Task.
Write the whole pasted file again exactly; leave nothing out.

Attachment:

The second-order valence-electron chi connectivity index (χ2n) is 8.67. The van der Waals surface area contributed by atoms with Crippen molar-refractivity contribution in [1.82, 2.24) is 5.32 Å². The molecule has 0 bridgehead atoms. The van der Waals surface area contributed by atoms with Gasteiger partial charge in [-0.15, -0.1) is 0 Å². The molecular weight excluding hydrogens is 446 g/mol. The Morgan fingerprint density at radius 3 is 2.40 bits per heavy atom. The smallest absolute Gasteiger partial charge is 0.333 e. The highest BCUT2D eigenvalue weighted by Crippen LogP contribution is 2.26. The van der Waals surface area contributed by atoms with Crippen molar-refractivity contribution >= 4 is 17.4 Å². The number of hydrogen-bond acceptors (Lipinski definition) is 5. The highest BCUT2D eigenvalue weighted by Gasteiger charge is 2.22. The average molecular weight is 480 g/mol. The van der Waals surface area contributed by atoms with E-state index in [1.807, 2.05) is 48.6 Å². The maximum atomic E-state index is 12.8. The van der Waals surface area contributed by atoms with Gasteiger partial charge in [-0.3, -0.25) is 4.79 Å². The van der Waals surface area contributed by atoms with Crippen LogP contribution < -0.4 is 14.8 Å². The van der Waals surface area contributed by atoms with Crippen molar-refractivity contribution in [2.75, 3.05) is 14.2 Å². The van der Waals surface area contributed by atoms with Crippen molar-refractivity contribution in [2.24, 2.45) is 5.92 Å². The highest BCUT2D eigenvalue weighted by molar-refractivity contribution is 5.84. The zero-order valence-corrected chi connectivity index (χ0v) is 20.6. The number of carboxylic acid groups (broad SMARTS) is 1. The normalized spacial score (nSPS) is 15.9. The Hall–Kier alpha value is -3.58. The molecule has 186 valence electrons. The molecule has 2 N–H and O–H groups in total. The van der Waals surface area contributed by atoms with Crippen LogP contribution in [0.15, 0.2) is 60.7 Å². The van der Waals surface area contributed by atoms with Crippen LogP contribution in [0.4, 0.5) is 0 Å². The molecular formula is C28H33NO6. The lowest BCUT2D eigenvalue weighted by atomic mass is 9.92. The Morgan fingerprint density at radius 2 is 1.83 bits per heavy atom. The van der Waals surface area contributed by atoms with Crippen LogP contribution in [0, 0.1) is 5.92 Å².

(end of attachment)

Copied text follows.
The second-order valence-electron chi connectivity index (χ2n) is 8.67. The van der Waals surface area contributed by atoms with Crippen molar-refractivity contribution in [1.82, 2.24) is 5.32 Å². The molecule has 0 bridgehead atoms. The van der Waals surface area contributed by atoms with Gasteiger partial charge in [-0.15, -0.1) is 0 Å². The molecular weight excluding hydrogens is 446 g/mol. The Morgan fingerprint density at radius 3 is 2.40 bits per heavy atom. The smallest absolute Gasteiger partial charge is 0.333 e. The highest BCUT2D eigenvalue weighted by Crippen LogP contribution is 2.26. The van der Waals surface area contributed by atoms with Crippen molar-refractivity contribution >= 4 is 17.4 Å². The number of hydrogen-bond acceptors (Lipinski definition) is 5. The highest BCUT2D eigenvalue weighted by Gasteiger charge is 2.22. The average molecular weight is 480 g/mol. The van der Waals surface area contributed by atoms with E-state index in [1.807, 2.05) is 48.6 Å². The maximum atomic E-state index is 12.8. The van der Waals surface area contributed by atoms with Gasteiger partial charge in [-0.3, -0.25) is 4.79 Å². The van der Waals surface area contributed by atoms with Crippen LogP contribution < -0.4 is 14.8 Å². The van der Waals surface area contributed by atoms with Crippen molar-refractivity contribution in [2.75, 3.05) is 14.2 Å². The van der Waals surface area contributed by atoms with Crippen molar-refractivity contribution in [2.24, 2.45) is 5.92 Å². The highest BCUT2D eigenvalue weighted by molar-refractivity contribution is 5.84. The zero-order valence-corrected chi connectivity index (χ0v) is 20.6. The number of carboxylic acid groups (broad SMARTS) is 1. The normalized spacial score (nSPS) is 15.9. The Hall–Kier alpha value is -3.58. The molecule has 186 valence electrons. The molecule has 2 N–H and O–H groups in total. The van der Waals surface area contributed by atoms with Crippen LogP contribution in [0.15, 0.2) is 60.7 Å². The van der Waals surface area contributed by atoms with Crippen LogP contribution in [0.4, 0.5) is 0 Å². The molecular formula is C28H33NO6. The lowest BCUT2D eigenvalue weighted by atomic mass is 9.92. The Morgan fingerprint density at radius 2 is 1.83 bits per heavy atom. The van der Waals surface area contributed by atoms with Crippen LogP contribution in [0, 0.1) is 5.92 Å².